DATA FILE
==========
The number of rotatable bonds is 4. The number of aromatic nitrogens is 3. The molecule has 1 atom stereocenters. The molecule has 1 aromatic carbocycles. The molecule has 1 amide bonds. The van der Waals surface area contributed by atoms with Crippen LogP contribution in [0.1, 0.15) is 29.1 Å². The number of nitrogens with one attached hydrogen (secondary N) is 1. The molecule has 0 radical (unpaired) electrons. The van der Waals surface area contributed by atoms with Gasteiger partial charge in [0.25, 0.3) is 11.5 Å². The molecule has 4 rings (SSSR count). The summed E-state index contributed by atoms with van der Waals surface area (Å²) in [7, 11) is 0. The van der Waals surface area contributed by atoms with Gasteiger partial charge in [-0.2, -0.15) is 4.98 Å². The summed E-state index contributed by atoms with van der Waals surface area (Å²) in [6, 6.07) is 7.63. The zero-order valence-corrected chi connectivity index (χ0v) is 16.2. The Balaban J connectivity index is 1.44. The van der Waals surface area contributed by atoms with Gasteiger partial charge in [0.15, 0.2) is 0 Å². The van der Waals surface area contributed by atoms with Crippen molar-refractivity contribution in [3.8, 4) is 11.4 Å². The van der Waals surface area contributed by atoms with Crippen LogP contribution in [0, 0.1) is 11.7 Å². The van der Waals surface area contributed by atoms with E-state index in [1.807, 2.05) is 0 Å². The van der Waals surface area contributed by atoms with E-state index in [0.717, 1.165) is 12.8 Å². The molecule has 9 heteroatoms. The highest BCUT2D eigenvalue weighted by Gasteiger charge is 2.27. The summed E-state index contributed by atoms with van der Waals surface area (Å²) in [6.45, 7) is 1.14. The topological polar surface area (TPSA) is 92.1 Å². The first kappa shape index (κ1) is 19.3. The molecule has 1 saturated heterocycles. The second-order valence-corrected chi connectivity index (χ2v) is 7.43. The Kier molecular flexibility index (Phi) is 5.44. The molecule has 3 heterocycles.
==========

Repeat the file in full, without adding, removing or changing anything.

The number of rotatable bonds is 4. The number of aromatic nitrogens is 3. The molecule has 1 atom stereocenters. The molecule has 1 aromatic carbocycles. The molecule has 1 amide bonds. The van der Waals surface area contributed by atoms with Crippen LogP contribution in [0.1, 0.15) is 29.1 Å². The number of nitrogens with one attached hydrogen (secondary N) is 1. The molecule has 0 radical (unpaired) electrons. The van der Waals surface area contributed by atoms with Gasteiger partial charge in [0.25, 0.3) is 11.5 Å². The molecule has 4 rings (SSSR count). The summed E-state index contributed by atoms with van der Waals surface area (Å²) in [7, 11) is 0. The van der Waals surface area contributed by atoms with Gasteiger partial charge in [-0.2, -0.15) is 4.98 Å². The summed E-state index contributed by atoms with van der Waals surface area (Å²) in [6, 6.07) is 7.63. The zero-order valence-corrected chi connectivity index (χ0v) is 16.2. The Balaban J connectivity index is 1.44. The van der Waals surface area contributed by atoms with Gasteiger partial charge in [0.15, 0.2) is 0 Å². The van der Waals surface area contributed by atoms with Crippen molar-refractivity contribution in [3.8, 4) is 11.4 Å². The van der Waals surface area contributed by atoms with Crippen LogP contribution in [0, 0.1) is 11.7 Å². The van der Waals surface area contributed by atoms with E-state index in [1.807, 2.05) is 0 Å². The van der Waals surface area contributed by atoms with E-state index in [0.717, 1.165) is 12.8 Å². The molecule has 9 heteroatoms. The highest BCUT2D eigenvalue weighted by Gasteiger charge is 2.27. The summed E-state index contributed by atoms with van der Waals surface area (Å²) in [6.45, 7) is 1.14. The topological polar surface area (TPSA) is 92.1 Å². The first kappa shape index (κ1) is 19.3. The molecule has 1 saturated heterocycles. The second-order valence-corrected chi connectivity index (χ2v) is 7.43. The Kier molecular flexibility index (Phi) is 5.44. The molecule has 3 heterocycles.